August 28, 2018

Nation-State Law Debate Continues: Update on Arab, Druze, Political Parties, and American Jewish responses

Following the passage of Basic Law: Israel as the Nation-State of the Jewish People, informally known as the Nation-State Bill or Nationality Bill, the Task Force issued two short briefing papers on the controversy surrounding the legislation itself, and the initial wave of response from Arab society. The post below reflects the ongoing discourse and responses to the law they as they continue to unfold in Israel and abroad.

While initial opposition to the legislation was focused on broadly shared concerns about Israel’s commitment to equal citizenship for all, since its passage, this discourse has become differentiated by community groups and interests. The Druze community, wider Arab society, and Jewish political leadership have coalesced around different critiques.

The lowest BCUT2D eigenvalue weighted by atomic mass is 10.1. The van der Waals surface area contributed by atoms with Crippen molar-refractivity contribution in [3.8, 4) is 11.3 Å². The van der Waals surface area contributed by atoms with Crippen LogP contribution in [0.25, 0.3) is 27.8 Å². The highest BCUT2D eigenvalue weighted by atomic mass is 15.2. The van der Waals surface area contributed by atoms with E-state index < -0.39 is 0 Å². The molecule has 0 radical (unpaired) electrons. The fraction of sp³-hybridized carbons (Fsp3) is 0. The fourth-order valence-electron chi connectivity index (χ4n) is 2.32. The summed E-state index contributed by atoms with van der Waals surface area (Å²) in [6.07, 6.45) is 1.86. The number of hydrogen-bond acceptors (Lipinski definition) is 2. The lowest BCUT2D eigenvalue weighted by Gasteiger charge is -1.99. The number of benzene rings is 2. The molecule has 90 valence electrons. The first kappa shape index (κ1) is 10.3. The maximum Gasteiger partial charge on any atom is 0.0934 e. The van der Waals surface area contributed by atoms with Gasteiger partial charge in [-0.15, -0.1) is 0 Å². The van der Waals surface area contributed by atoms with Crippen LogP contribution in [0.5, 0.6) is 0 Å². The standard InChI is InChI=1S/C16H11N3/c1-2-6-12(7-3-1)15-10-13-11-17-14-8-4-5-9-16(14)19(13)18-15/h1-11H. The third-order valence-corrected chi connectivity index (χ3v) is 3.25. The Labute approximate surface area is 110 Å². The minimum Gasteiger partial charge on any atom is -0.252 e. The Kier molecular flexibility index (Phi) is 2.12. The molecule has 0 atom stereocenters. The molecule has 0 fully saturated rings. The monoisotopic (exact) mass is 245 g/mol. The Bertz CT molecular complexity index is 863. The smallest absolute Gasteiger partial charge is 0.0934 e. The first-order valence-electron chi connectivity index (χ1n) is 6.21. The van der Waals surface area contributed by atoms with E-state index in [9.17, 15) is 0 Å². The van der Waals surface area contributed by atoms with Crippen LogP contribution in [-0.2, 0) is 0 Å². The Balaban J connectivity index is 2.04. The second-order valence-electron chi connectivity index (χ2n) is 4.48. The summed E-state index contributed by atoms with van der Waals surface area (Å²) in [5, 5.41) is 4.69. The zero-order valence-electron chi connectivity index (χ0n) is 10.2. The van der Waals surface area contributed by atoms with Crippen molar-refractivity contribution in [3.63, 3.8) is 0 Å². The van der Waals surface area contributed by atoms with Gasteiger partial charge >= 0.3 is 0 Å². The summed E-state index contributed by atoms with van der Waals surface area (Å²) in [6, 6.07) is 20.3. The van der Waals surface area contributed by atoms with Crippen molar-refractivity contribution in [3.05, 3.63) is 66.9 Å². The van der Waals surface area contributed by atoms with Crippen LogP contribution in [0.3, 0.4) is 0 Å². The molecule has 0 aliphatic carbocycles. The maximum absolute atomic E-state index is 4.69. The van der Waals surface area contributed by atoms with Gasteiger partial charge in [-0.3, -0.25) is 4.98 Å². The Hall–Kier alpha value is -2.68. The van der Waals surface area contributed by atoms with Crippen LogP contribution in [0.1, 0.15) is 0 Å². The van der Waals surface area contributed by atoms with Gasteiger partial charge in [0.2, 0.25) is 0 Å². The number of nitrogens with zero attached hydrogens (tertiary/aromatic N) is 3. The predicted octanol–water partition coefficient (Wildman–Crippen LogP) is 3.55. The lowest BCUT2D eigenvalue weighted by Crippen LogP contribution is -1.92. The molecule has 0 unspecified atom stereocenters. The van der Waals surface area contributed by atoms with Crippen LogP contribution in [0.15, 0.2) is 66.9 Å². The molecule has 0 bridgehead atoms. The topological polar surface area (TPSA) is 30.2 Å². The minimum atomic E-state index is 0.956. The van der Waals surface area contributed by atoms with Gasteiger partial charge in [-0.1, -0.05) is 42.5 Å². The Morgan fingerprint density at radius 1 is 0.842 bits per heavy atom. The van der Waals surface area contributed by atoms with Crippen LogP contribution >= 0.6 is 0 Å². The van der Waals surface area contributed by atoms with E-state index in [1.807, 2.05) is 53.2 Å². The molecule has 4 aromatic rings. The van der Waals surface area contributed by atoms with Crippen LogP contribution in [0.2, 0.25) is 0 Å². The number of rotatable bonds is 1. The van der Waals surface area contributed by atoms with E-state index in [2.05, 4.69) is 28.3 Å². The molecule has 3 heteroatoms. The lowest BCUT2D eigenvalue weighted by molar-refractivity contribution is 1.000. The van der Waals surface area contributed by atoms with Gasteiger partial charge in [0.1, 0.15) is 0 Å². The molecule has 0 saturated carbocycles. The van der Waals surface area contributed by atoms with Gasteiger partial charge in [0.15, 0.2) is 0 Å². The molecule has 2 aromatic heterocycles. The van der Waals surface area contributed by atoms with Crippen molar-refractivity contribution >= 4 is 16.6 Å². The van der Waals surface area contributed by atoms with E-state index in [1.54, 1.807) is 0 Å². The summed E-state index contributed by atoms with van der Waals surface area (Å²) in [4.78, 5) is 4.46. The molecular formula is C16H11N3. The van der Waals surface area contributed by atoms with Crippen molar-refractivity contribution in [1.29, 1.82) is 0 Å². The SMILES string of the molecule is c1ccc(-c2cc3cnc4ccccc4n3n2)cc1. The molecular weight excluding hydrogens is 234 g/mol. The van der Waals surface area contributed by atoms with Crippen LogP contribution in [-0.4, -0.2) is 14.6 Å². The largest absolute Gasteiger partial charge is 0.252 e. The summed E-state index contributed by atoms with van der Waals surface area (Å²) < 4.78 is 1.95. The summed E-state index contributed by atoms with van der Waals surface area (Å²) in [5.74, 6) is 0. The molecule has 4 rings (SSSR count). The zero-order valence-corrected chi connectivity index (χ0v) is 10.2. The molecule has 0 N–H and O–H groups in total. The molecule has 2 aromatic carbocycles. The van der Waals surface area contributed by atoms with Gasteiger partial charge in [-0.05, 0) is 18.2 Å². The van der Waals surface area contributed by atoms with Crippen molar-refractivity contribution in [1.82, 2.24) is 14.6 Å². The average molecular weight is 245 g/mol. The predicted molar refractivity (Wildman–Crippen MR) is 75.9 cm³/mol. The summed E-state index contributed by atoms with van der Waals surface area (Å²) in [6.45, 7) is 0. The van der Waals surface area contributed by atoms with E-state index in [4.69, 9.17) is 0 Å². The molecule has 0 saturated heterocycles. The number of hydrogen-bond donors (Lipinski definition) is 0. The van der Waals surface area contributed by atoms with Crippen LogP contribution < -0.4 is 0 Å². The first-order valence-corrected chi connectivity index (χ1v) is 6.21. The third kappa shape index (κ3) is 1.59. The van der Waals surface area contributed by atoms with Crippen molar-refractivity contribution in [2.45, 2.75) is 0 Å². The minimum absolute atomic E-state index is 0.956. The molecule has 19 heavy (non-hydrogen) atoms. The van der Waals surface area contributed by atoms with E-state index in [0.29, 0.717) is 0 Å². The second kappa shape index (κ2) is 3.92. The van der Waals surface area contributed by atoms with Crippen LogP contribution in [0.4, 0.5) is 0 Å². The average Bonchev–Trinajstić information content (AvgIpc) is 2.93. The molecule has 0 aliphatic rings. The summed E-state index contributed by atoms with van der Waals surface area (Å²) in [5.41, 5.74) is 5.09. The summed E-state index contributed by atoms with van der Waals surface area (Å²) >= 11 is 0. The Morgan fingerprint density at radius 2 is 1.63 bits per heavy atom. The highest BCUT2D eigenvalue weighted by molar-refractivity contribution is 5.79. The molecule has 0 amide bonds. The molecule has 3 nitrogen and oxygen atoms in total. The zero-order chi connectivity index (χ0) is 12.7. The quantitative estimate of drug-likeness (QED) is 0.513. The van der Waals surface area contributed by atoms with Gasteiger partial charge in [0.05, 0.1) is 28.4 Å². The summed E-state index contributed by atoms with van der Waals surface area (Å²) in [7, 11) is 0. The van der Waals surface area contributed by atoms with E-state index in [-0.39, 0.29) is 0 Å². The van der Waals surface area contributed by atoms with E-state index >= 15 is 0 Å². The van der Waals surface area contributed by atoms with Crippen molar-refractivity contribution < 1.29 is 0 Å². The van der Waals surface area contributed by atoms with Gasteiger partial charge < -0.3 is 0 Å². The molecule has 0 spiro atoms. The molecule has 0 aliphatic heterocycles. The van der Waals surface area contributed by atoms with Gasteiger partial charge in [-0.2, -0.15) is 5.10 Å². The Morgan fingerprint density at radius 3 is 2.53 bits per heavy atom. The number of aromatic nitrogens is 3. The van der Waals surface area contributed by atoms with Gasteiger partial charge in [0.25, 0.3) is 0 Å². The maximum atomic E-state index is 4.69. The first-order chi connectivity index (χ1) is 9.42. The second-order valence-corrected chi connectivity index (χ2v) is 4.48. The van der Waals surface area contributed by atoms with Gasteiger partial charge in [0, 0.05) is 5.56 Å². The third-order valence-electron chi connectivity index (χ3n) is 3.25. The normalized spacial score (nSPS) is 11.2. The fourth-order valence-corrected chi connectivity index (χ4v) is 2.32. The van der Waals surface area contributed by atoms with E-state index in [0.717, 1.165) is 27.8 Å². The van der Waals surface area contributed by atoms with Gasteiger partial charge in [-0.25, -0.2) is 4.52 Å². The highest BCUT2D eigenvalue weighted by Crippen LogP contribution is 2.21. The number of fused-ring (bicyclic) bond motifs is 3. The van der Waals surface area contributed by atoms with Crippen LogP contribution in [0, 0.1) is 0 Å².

Debate has also been ongoing in the American Jewish community. Numerous major Jewish organizations were quick to issue critical statements when the law was passed, with some also issuing statements in support. Since, American Jewish communal, professional and thought leaders continue to discuss the law’s severity, legitimacy, and cause for concern in the public sphere.

Summaries of discourse and response below: